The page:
Dr Megan Collins

I grew up in various small country towns in the Central Wheatbelt and have always been surrounded by animals. I made the decision that I wanted to be a vet very young and then spent the whole of my childhood looking for sick animals to fix or healthy ones to befriend.

The Formative Years

Growing up in the country was ideal for an animal lover. I rode horses with our neighbours, built a giant obstacle course for my dog (Duke), bottle fed kangaroos and orphan lambs and shared apples with my pet bobtails.

After 5 years of boarding school in Perth, I was offered a scholarship to Curtin University. So I put my plans of being a vet on hold for three years and studied marketing and journalism. I thoroughly enjoyed university life!! From there I went on to complete my veterinary degree at Murdoch University. For the last 2 years of my degree I lived at an emergency horse hospital with two other students and was involved in all the after-hours horse work.

Dr Megan Collins

I also volunteered in Fiji for a short period of time at the only clinic on the island doing routine surgeries and health consults. It was a great way to experience different diseases not seen in W.A. Here in the developed world we really take for granted how simple things like parasite control, nutrition and vaccination make a difference to animals lives. The most memorable case was Tock. He was a young street dog that was completely covered in ticks, making him anaemic and weak. Myself and the four other vets that were volunteering spent hours picking thousands of ticks of Tock. Happily he survived and was adopted out the following week!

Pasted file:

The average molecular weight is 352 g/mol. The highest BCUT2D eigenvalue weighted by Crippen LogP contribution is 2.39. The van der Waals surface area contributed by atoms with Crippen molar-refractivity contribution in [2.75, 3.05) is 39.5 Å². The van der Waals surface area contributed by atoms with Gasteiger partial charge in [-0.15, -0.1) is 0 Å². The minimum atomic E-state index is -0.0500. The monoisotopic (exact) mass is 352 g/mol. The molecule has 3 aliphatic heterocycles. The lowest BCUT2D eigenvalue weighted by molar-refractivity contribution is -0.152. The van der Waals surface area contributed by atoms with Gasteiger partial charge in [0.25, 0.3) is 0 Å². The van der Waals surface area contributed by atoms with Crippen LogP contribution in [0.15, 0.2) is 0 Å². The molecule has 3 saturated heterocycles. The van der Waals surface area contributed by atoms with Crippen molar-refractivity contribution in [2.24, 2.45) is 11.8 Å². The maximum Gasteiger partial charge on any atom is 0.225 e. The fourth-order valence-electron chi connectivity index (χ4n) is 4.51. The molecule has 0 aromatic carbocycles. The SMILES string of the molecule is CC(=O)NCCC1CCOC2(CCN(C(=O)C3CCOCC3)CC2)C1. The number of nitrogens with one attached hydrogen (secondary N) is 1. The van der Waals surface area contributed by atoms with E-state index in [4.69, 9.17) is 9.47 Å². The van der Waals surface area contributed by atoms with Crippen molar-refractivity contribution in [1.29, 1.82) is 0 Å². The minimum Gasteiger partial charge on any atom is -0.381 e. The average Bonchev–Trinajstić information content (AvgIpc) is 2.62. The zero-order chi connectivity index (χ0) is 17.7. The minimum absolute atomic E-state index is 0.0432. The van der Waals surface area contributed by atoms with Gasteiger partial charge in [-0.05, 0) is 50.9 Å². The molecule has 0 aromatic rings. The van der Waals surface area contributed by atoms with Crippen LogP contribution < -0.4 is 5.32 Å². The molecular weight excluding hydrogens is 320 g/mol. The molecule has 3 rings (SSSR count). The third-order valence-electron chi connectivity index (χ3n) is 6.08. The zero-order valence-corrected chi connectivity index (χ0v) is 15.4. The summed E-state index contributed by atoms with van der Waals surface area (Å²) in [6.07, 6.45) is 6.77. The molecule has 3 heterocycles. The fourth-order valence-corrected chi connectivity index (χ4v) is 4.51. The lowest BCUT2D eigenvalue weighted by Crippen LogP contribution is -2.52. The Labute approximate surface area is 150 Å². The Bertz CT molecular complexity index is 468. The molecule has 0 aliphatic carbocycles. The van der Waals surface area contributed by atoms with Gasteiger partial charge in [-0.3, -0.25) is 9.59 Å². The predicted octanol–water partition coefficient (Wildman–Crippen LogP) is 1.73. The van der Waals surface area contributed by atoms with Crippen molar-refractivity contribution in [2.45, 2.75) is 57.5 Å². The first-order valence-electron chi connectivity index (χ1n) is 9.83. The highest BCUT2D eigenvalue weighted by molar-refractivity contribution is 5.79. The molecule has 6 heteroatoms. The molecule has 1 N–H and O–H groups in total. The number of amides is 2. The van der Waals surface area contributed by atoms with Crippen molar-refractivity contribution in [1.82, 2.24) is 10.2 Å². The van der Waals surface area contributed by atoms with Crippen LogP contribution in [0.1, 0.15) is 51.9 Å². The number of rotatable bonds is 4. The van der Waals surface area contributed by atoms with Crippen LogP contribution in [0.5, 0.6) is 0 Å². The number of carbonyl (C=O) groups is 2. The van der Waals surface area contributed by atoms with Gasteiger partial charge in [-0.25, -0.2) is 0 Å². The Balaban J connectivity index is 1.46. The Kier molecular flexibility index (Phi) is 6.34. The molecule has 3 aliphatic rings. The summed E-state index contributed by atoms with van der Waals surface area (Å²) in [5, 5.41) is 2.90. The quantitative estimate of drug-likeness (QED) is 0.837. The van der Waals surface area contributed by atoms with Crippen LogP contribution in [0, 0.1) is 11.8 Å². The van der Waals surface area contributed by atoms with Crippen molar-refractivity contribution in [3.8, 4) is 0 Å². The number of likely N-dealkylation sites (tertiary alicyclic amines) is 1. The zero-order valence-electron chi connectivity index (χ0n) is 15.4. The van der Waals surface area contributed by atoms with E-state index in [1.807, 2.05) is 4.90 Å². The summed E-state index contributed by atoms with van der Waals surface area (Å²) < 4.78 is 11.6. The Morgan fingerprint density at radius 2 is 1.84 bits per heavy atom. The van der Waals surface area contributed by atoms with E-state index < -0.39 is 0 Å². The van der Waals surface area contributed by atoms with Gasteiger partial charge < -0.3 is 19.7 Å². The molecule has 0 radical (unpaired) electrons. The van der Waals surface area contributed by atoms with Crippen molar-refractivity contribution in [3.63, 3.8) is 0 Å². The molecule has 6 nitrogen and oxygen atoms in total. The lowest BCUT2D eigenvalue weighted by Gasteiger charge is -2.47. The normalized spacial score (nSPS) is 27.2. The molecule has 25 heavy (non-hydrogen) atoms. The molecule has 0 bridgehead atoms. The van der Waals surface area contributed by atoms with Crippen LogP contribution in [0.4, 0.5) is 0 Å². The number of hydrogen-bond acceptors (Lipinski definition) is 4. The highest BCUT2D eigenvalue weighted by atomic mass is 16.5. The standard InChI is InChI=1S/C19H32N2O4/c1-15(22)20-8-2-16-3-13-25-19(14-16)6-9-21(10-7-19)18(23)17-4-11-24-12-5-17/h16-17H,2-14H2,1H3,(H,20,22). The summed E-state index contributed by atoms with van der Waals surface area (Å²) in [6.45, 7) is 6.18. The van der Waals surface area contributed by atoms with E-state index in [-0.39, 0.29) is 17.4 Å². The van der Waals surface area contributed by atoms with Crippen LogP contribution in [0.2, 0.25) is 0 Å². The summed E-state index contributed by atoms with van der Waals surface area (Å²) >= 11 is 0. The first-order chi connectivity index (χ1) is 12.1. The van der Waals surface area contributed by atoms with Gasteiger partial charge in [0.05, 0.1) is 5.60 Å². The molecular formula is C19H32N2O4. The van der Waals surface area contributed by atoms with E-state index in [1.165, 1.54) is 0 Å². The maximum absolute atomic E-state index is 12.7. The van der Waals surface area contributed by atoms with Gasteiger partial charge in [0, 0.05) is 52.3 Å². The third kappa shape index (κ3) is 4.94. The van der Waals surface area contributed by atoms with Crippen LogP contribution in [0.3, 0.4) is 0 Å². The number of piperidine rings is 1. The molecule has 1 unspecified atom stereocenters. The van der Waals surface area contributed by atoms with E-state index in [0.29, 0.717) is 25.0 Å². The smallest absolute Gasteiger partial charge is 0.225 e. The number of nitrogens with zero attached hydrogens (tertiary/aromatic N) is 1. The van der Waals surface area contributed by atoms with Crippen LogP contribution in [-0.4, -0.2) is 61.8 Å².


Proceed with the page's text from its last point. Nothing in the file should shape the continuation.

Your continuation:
Life as a Real Vet

After graduating from Murdoch I spent some time in a rural practice in the Great Southern. I treated both large and small animals as well as acquired numerous animals of my own. Turns out I’m not immune to the pleading eyes of orphan strays and I adopted two lambs called Woolly Allen and Baarbara. They did not make the move to Vasse with me as they preferred to live out their life on a farm getting fat on chicken scraps!


Megan had a little lamb(s)

I now own a cat called Fergus that was found in the engine of a car and a kelpie called Sampson that was dumpster diving behind the pub.  My time as a rural vet was full of challenges (mostly good ones) and was the start of my passion for emergency medicine and critical care.woody-allen-and-fergus


The decision to move to Vasse Vets was easy. What’s not to love about a great clinic, amazing staff and living in an area with the best food and wine around?

I’m delighted to be part of the Vasse Vets friendly team and hopefully I’ll get to meet you and your animals very soon!